How Do I File for a Tax Extension?

how to file an tax extension

By Randy Duermyer. Home Business Expert

Question: How Do I File for a Tax Extension?

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But what if you can't get your return filed on time and need an extension?

Answer:

If you won't be able to get your return completed and filed with the IRS by April 15th or before the 15th day of the fourth month after the close of your fiscal year, you'll need to file for a tax extension - an extension of time beyond the deadline in which to file your return.

Getting a tax extension of time does not give you an extension of time to pay any taxes you owe. If you don't pay what you owe by the deadline, you'll be charged interest on any shortage and may also be subject to a late-payment penalty.

In order to apply for an automatic 6-month extension of time to file your return, you'll need to complete and submit IRS Form 4868. Application for Automatic Extension of Time to File U.S. Individual Income Tax Return by the due date of your return. The IRS gives you three choices for filing Form 4868:

  1. Electronically (such as by computer)
  2. By paying part of your tax due with a credit

    card (by phone or over the web through an authorized IRS outside service provider listed on Form 4868)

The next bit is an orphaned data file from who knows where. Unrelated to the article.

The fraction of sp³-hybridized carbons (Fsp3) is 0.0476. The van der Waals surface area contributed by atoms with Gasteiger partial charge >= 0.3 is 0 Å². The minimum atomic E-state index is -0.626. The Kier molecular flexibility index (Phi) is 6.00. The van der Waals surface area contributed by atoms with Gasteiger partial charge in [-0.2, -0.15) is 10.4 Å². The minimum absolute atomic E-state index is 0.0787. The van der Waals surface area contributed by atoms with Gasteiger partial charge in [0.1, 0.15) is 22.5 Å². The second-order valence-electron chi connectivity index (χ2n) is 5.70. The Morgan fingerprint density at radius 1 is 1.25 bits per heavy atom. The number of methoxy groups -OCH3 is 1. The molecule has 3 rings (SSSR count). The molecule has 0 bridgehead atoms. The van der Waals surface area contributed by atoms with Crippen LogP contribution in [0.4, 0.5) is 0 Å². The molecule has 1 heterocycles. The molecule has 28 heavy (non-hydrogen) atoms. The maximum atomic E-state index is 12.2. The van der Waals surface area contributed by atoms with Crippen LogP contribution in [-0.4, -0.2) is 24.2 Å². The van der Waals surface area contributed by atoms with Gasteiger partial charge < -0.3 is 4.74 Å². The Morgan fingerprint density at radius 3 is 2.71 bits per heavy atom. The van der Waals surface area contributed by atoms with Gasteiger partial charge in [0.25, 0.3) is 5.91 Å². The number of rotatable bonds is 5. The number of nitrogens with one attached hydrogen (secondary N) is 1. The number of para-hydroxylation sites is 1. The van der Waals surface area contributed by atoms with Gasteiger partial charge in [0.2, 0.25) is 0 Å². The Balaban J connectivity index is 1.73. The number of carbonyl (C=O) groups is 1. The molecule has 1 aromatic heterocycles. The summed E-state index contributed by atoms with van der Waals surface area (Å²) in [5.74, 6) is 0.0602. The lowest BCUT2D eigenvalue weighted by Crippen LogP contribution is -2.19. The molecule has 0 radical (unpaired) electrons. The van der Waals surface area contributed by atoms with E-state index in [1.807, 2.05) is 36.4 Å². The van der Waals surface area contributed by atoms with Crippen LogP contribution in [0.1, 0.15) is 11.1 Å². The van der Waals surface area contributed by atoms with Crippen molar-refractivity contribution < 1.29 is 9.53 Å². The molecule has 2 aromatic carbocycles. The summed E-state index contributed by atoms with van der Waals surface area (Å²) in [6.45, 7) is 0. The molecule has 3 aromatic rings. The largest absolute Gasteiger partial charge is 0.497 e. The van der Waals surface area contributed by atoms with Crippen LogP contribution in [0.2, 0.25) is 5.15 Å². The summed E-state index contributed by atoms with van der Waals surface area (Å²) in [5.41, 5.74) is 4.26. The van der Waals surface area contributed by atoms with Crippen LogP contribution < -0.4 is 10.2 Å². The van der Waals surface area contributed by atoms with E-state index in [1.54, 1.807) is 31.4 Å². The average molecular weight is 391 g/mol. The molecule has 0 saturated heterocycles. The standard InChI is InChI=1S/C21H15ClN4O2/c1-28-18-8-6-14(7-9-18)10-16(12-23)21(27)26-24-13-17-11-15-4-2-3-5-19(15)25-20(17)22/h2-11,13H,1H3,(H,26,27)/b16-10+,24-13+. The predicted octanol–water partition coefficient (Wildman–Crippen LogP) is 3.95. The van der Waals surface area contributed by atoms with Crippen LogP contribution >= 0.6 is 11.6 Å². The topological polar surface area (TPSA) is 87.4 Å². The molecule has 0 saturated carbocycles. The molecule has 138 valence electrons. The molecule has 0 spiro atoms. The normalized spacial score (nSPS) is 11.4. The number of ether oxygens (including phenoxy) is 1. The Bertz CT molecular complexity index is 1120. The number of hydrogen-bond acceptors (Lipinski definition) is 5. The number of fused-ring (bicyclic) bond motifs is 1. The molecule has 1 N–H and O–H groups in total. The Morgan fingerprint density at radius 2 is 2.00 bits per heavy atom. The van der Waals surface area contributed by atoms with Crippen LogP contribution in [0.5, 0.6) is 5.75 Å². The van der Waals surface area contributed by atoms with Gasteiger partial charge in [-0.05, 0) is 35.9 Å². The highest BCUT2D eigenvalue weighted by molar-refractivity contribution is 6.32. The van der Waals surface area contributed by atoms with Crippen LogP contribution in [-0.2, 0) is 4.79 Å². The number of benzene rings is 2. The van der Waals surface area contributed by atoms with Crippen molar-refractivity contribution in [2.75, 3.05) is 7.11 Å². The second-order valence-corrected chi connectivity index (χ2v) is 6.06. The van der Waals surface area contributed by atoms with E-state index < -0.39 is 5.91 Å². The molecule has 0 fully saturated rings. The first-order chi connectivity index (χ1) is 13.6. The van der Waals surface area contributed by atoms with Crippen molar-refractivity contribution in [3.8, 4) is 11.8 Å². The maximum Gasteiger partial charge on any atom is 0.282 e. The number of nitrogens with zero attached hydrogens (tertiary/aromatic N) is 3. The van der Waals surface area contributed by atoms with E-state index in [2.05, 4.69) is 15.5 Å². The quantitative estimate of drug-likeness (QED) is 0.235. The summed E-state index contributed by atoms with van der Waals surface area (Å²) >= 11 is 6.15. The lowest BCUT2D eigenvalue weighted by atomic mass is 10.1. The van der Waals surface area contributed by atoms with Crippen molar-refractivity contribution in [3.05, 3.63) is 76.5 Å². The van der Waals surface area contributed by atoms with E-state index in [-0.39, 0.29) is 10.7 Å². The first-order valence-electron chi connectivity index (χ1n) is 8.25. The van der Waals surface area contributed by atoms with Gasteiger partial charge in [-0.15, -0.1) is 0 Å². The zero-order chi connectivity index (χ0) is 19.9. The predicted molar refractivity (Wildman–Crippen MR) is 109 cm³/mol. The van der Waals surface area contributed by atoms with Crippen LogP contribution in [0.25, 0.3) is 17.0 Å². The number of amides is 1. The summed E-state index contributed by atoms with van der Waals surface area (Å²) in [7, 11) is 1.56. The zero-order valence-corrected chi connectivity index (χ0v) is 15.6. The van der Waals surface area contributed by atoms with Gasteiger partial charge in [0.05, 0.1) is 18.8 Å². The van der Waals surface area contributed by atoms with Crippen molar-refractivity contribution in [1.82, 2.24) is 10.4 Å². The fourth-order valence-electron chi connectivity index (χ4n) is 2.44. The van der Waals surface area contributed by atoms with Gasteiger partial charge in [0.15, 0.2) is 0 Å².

3. By mail

You do not have to explain why you need the extension of time to file your return.

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The IRS will contact you only if your request is denied.

Tax Deadline Exceptions

  • If you are a U.S. citizen or resident alien, who is either: (1) living outside of the U.S. and Puerto Rico and your main place of business or post of duty is outside of the U.S. and Puerto Rico; or (2) in military or naval services on duty outside of the U.S. when your tax return is due, you are allowed an automatic 2-month extension to file your return and pay any taxes you owe. For additional information refer to Publication 54. Tax Guide for U.S. Citizens and Resident Aliens Abroad.
  • If you are serving in a combat zone or in a contingency operation (or are hospitalized as a result of an injury received while serving in such an area or operation), you have at least 180 days after you leave the designated combat zone/contingency operation to file and pay taxes. See Publication 3. Armed Forces' Tax Guide .

Source: homebusiness.about.com

Category: Taxes

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